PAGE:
Under Utah Code 32B-4-403, selling, offering for sale, or otherwise providing or furnishing alcohol to a person under the age of 21 in Utah is a criminal offense that can carry serious penalties.
If you are facing criminal prosecution for providing alcohol to a minor in Ogden, having an experienced Utah criminal defense lawyer can make a huge difference to the potential success of your case. Contact us today to see how we can help you.
Enforcement of Utah Code 32B-4-403 by Police
Cases involving selling or furnishing alcohol to a minor in violation of 32B-4-403 often involve coordinated efforts by police enforcement. The police often do not wait to receive a report of a violation, but will enlist the cooperation of minors who are willing to try to purchase alcohol. Police will send these minors to restaurants or convenience stores, instructing them to try to purchase beer or other alcoholic products.
Many times, these efforts by police enforcement seem coincide with the busiest times for the restaurant or convenience store. Often, the server or clerk has good intentions and attempts to properly check the customer’s ID. But even a momentary distraction might cause the server or clerk to make a mistake in checking the ID or to simply forget to ask to see the ID.
In the case that the restaurant server or store clerk makes a mistake and sells, offers to sell, or otherwise furnishes alcohol to the minor, the police can enter the establishment and issue a citation to the server or clerk. In this situation police have the authority to make an arrest, but will often issue a citation with instructions for contacting the court and scheduling a court date.
Although the use of minors to catch unsuspecting servers and clerks may seem like entrapment, the police are generally trained to avoid tactics and conduct that would come to the level required to build an affirmative entrapment defense.
Providing Alcohol to a Minor – Elements of a Criminal Charge
To support a criminal charge, Utah law requires evidence that the defendant sold, offered to sell, or, in another way, furnished or provided alcohol to a minor. For purposes of this offense, a minor is any person under the age of 21 years. But prosecution for this offense does not require evidence that the defendant had actual knowledge that the minor was under the age of 21. Instead, the statute requires only evidence that the defendant acted recklessly or with simple negligence in failing to determine whether the person receiving the alcohol was a minor.
The standard of simple negligence does not require proof that it was the intent of the defendant to provide alcohol to a person under the age of 21, or that they knew the person was under the age of 21, or that they even consciously disregarded a substantial risk that the person was under the age of 21. To show simple negligence, a prosecutor must assemble evidence showing that the defendant did not exercise a reasonable degree of care in determining (or failing to determine) the minor’s true age.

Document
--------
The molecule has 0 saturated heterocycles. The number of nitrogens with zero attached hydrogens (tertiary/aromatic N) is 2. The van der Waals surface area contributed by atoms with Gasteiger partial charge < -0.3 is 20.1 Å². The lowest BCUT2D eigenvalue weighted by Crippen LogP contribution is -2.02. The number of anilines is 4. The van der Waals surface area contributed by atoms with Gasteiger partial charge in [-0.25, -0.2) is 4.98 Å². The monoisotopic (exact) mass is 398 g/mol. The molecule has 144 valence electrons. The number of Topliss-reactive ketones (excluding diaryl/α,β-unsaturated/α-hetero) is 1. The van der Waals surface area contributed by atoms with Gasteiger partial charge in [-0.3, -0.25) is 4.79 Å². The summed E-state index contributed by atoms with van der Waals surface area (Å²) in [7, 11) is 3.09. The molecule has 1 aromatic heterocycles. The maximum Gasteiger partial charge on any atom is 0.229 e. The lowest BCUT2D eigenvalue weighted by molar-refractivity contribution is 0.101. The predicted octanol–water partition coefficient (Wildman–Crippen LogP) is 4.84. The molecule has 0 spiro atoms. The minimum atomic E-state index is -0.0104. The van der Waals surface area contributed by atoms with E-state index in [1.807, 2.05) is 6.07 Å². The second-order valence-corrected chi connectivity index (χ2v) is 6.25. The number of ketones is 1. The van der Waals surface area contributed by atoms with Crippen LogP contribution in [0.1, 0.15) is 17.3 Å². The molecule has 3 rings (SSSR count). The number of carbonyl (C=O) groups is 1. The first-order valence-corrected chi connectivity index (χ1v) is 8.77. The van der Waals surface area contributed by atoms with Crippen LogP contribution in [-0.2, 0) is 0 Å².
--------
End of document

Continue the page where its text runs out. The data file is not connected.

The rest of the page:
In many cases, a prosecutor will argue that the restaurant server or store clerk must request and check the customer’s official state-issued identification or driver license before serving or selling an alcoholic product. It is likely that if no ID is requested, or a mistake is made in reading the ID, that negligence will be found. In the case that the server or clerk was presented with a fake ID (assuming that it is a reasonably well-made fake), then the server or clerk has exercised reasonable care and should not be found negligent.
Penalties for Furnishing Alcohol to a Minor in Ogden
The level of offense for furnishing or selling alcohol to a minor depends on the defendant’s intent (mens rea). In most criminal prosecutions for providing alcohol to a minor, the prosecutor is only able prove that the defendant acted with simple negligence or recklessly in determining the age of the minor. If that is all that can be proven, the charge is filed as a class B misdemeanor, which carries the potential of up to 180 days in jail.
However, if a prosecutor is able to prove that the defendant had actual knowledge that the recipient of the alcohol was a minor under 21 years of age, then the charge can be filed as a class A misdemeanor. The maximum jail term for a class A misdemeanor is 365 days.
In addition to the direct legal consequences of a conviction, many restaurants and stores maintain policies under which employment can be terminated for selling alcohol, even by mistake, to a minor.
Exceptions under Utah Code 32B-4-403
Under Utah law, there are a limited number of exceptions for criminal liability in providing alcohol to a minor. These exceptions center on alcohol that is provided for medicinal reasons. To meet this exception, the alcoholic product must be given to the minor by the minor’s parent or guardian, or by the minor’s health care practitioner (doctor, nurse practitioner, etc.)
Finding a Defense Attorney for Criminal Charges in Ogden
When facing prosecution for providing alcohol to a minor or other criminal charges in Ogden or elsewhere in Utah, it is important that you have a skilled and experienced criminal defense lawyer on your side. We are ready to help. To schedule an initial consultation, contact us now.